You can’t watch the news today without hearing about the “obesity epidemic”.
In fact, recent research has shown that obesity is a bigger health threat than smoking.
But wait, it gets worse.
Now, we learn that our lifestyle has lead to an unprecedented increase in the rates of Type 1 Diabetes.
According to medical journalist Dan Hurley, “the incidence of type 1 diabetes is now twice as high among children as it was in the 1980s, and 10 to 20 times more common than 100 years ago.”
While rising levels of type 2 diabetes are well known (and typically linked to increasing obesity), the corresponding rise in type 1, or “juvenile,” diabetes has rarely if ever been described in the news media, despite a substantial body of scientific evidence.
While widely accepted by leading diabetes researchers, the increase in type 1 has as yet received scant attention from leading diabetes advocacy organizations.
I had no idea that the rates of Type 1 Diabetes had increased one iota.
Hurley thinks that “the media has given so little coverage to the rise of type 1 because it simply doesn’t fit with the conventional wisdom that it’s supposed to be a super-rare disease caused by a genetic predisposition. Obviously, genes haven’t changed, so something in our environment or lifestyle has.”
Hmmmm, ye olde genetics vs epigentics debate.
And, once again, it looks like lifestyle is kicking some genetic butt.
But, what is it about our lifestyle that has caused this spike in Type 1 Diabetes?
In his new book, Diabetes Rising, Hurley examines five leading scientific hypotheses that offer an explanation:
- The “accelerator hypothesis,” which asserts that the rising weight and height of children over the past century has “accelerated” their tendency to develop type 1 by putting the insulin-producing beta cells in their pancreases under stress.
- The “sunshine hypothesis,” which holds that the increased time spent indoors is reducing children’s exposure to sunlight, which in turn reduces their level of vitamin D (the “sunshine vitamin”). Reduced levels of vitamin D, and reduced exposure to sunshine, have each been linked to an increased risk of type 1 diabetes.
- The “hygiene hypothesis,” which holds that lack of exposure to once-prevalent pathogens results in autoimmune hypersensitivity, leading to destruction of the body’s insulin-producing beta cells by rogue white blood cells.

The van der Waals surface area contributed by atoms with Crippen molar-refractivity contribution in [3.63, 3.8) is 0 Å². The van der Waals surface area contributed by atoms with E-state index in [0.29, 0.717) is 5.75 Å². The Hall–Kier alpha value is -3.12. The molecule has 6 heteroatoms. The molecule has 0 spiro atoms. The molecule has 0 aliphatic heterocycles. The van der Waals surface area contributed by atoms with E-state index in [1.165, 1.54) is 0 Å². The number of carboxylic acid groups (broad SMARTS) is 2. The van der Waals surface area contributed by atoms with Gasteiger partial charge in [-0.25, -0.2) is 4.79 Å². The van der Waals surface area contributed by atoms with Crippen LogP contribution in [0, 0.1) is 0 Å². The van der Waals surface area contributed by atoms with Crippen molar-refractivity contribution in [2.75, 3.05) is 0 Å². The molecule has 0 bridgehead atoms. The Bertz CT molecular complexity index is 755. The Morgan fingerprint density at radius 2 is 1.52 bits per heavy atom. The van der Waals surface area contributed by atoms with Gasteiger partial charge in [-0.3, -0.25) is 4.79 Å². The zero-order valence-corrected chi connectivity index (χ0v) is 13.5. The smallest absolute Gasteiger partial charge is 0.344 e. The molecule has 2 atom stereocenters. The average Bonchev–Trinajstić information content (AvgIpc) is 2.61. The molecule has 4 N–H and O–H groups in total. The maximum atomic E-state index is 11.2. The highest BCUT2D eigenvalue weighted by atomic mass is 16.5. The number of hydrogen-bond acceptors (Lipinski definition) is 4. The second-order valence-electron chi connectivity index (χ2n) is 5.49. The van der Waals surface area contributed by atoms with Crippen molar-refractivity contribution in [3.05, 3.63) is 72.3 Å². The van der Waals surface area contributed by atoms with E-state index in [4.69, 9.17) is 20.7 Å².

- The “cow’s milk hypothesis,” which holds that exposure to cow’s milk in infant formula during the first six months of life wreaks havoc on the immune system and increases the risk to later develop type 1.
- The “POP hypothesis,” which holds that exposure to persistent organic pollutants increases the risk of both types of diabetes. “
The book cites recent studies which show that back in 1890, the reported annual death rate from diabetes for children under the age of 15 was 1.3 per 100,000 children in the United States. “Because any death due to diabetes in those days had to be caused by what we now call type 1, researchers consider the 1.3 per 100,000 figure to be a rough estimate of the yearly incidence of new cases at that time,” Hurley writes. “In Denmark, the rate was fairly similar, about 2 per 100,000 at the beginning of the 20th century. From that baseline, things took off.
By the mid-1980s, the yearly incidence of new cases of type 1 had jumped to 14.8 per 100,000 children in Colorado.
By the opening years of the 21st century, the incidence rate in six geographic areas of the United States, as measured in a new study run by the CDC, had climbed to 23.6 per 100,000 among non-Hispanic white children.
The rates were 68 percent higher than those reported in Colorado in the 1980s, and more than twice as high as reported in Philadelphia in the 1990s.”
Well, that doesn’t sound very good.
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